SASKATOON (CCN)—Gisele Bauche and Anna Mycyk have collaborated as teachers of
iconography for nearly 20 years, and they say the spiritual practice of icon writing is thriving in Saskatchewan.
Saskatoon "is a special area in Saskatchewan and in Canada where iconography is taking off strongly," said Bauche. "Interest grows every year."
With a week-long icon-writing retreat held annually, as well as two weekly classes and a network of other local instructors with their own growing pool of iconographers, Mycyk and Bauche decided it was an opportune time for an exhibit.
"We want to bring together iconographers from across the city and showcase the work of people who love this practice," explains Mycyk. "There is a mystery to icon writing. It's an ancient form of expressing faith."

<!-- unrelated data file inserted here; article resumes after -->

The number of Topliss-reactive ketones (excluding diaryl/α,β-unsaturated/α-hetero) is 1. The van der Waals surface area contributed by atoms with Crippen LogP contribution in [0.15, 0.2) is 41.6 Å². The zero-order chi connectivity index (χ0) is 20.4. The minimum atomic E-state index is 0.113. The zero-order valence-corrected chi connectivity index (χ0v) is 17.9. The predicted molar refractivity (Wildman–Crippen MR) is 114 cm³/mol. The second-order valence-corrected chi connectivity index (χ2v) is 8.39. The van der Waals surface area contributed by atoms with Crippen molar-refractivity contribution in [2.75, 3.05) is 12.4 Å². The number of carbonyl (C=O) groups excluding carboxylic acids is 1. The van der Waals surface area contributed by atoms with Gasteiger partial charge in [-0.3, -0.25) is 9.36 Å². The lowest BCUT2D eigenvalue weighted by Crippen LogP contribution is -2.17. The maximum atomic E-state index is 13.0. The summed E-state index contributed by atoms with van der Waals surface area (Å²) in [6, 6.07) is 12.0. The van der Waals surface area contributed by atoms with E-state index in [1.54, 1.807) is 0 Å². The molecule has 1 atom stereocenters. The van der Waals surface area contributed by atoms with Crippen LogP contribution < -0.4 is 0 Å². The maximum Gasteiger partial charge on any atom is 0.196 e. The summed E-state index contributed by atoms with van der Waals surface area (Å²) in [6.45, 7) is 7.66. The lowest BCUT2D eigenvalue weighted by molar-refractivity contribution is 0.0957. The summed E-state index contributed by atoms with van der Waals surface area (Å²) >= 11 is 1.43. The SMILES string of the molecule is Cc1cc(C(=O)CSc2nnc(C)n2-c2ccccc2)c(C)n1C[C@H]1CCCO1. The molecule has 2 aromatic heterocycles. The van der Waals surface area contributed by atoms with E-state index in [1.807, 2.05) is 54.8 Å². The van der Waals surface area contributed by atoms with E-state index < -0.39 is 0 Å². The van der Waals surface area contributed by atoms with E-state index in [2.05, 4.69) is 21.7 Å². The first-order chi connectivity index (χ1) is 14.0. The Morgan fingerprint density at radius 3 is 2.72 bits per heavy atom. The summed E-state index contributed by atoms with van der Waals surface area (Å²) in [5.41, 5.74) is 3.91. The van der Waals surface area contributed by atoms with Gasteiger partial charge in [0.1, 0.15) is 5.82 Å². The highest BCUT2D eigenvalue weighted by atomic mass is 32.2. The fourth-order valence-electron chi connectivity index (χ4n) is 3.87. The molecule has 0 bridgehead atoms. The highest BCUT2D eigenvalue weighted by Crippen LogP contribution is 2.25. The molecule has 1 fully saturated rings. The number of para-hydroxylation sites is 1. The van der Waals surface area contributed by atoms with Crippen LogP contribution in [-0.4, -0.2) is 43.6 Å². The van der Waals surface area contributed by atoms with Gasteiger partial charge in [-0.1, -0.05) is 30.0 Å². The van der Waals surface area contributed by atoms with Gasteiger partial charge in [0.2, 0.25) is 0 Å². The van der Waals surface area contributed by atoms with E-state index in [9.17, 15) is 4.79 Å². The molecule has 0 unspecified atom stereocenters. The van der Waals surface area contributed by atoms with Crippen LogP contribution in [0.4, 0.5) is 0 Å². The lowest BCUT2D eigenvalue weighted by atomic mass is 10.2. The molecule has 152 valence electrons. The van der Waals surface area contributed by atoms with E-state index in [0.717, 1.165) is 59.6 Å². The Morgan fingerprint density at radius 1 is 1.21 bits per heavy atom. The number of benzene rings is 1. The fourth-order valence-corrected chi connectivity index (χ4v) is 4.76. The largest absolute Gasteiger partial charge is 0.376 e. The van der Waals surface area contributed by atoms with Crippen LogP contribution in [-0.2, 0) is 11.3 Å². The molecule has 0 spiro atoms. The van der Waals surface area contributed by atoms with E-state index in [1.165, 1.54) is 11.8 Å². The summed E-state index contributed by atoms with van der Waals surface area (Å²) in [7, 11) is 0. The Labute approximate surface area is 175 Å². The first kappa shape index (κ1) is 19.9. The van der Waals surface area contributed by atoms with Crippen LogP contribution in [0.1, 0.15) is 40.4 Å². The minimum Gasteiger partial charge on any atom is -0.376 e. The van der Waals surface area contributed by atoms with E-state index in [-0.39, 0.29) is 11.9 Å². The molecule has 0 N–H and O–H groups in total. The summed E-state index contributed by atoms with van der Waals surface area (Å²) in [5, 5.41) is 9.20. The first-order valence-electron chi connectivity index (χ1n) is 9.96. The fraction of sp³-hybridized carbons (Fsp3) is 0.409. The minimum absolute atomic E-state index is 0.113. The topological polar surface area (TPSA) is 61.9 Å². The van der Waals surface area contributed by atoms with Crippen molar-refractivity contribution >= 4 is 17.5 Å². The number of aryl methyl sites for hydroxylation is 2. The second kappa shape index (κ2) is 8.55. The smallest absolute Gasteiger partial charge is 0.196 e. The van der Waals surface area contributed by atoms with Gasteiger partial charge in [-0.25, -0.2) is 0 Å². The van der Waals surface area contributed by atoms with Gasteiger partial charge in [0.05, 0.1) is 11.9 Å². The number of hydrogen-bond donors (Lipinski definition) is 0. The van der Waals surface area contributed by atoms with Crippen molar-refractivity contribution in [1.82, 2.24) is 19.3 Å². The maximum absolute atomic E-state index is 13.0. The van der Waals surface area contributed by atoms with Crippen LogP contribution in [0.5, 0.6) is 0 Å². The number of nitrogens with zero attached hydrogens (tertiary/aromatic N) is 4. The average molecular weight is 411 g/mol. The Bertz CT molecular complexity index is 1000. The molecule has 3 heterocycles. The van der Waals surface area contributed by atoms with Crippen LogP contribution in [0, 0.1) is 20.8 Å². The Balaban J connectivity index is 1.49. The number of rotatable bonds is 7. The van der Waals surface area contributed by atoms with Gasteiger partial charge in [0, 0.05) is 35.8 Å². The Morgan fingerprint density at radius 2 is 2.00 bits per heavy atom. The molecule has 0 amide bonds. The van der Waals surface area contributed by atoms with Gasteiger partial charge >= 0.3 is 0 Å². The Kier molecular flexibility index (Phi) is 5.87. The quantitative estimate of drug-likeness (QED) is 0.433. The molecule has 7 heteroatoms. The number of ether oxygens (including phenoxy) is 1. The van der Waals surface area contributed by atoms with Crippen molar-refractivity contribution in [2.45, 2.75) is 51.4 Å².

"Iconography is a spiritual experience," Bauche said. "When working on an icon, we focus on prayer – it's opening a window into eternity. When you're writing an icon or gazing at an icon, sometimes nothing else exists but that moment." The exhibit "will be a sharing of how people have prayed and grown deeper in their spirituality through the process of writing their icon," said Bauche.
"Each piece is a unique reflection of the individual who created it," she said. "It's fascinating because multiple people can be creating the same image, but because each person has their own spiritual identity it's expressed in its own unique way. Creating an icon affirms the uniqueness of each person."
According to Mycyk, "Icons can take a long time to create. It is the opposite of how our life is now – so much of the world is fighting for our attention and what we take in with our eyes is very powerful. In contrast, iconography is about focusing on heaven. We step back from ourselves and look toward the eternal. It is a monastic experience; we come together to share food, prayer and practice."
The exhibit, entitled Iconography in our Time: The Power of Visual Prayer, will launch Nov. 19 at the Muse Ukraina Museum in Saskatoon and will run until Jan. 30, 2018.
The Prairie Messenger